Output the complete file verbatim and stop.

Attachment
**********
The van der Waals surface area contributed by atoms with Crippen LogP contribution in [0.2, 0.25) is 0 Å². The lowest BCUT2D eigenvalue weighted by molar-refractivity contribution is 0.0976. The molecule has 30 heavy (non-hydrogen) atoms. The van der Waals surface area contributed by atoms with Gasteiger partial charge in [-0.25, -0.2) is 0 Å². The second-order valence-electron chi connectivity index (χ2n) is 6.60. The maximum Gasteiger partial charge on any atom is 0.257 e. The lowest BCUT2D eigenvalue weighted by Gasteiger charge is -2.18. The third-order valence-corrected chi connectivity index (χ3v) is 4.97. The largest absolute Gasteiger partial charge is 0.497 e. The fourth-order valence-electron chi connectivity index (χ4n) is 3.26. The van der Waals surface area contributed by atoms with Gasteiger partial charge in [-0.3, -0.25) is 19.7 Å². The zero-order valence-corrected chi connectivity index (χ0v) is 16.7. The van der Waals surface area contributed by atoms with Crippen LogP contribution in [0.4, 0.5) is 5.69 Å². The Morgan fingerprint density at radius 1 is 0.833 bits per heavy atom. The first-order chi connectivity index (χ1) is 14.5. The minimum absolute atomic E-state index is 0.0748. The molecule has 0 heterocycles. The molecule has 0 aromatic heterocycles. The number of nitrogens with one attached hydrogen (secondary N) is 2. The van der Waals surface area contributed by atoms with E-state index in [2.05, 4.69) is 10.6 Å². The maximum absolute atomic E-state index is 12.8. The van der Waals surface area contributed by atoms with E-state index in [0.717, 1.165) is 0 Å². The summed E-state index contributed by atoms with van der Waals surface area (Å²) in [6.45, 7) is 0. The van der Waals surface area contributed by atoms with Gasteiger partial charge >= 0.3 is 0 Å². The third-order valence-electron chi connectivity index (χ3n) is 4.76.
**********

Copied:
The van der Waals surface area contributed by atoms with Crippen LogP contribution in [0.2, 0.25) is 0 Å². The lowest BCUT2D eigenvalue weighted by molar-refractivity contribution is 0.0976. The molecule has 30 heavy (non-hydrogen) atoms. The van der Waals surface area contributed by atoms with Gasteiger partial charge in [-0.25, -0.2) is 0 Å². The second-order valence-electron chi connectivity index (χ2n) is 6.60. The maximum Gasteiger partial charge on any atom is 0.257 e. The lowest BCUT2D eigenvalue weighted by Gasteiger charge is -2.18. The third-order valence-corrected chi connectivity index (χ3v) is 4.97. The largest absolute Gasteiger partial charge is 0.497 e. The fourth-order valence-electron chi connectivity index (χ4n) is 3.26. The van der Waals surface area contributed by atoms with Gasteiger partial charge in [-0.3, -0.25) is 19.7 Å². The zero-order valence-corrected chi connectivity index (χ0v) is 16.7. The van der Waals surface area contributed by atoms with Crippen LogP contribution in [0.4, 0.5) is 5.69 Å². The Morgan fingerprint density at radius 1 is 0.833 bits per heavy atom. The first-order chi connectivity index (χ1) is 14.5. The minimum absolute atomic E-state index is 0.0748. The molecule has 0 heterocycles. The molecule has 0 aromatic heterocycles. The number of nitrogens with one attached hydrogen (secondary N) is 2. The van der Waals surface area contributed by atoms with E-state index in [2.05, 4.69) is 10.6 Å². The maximum absolute atomic E-state index is 12.8. The van der Waals surface area contributed by atoms with E-state index in [0.717, 1.165) is 0 Å². The summed E-state index contributed by atoms with van der Waals surface area (Å²) in [6.45, 7) is 0. The van der Waals surface area contributed by atoms with Gasteiger partial charge >= 0.3 is 0 Å². The third-order valence-electron chi connectivity index (χ3n) is 4.76.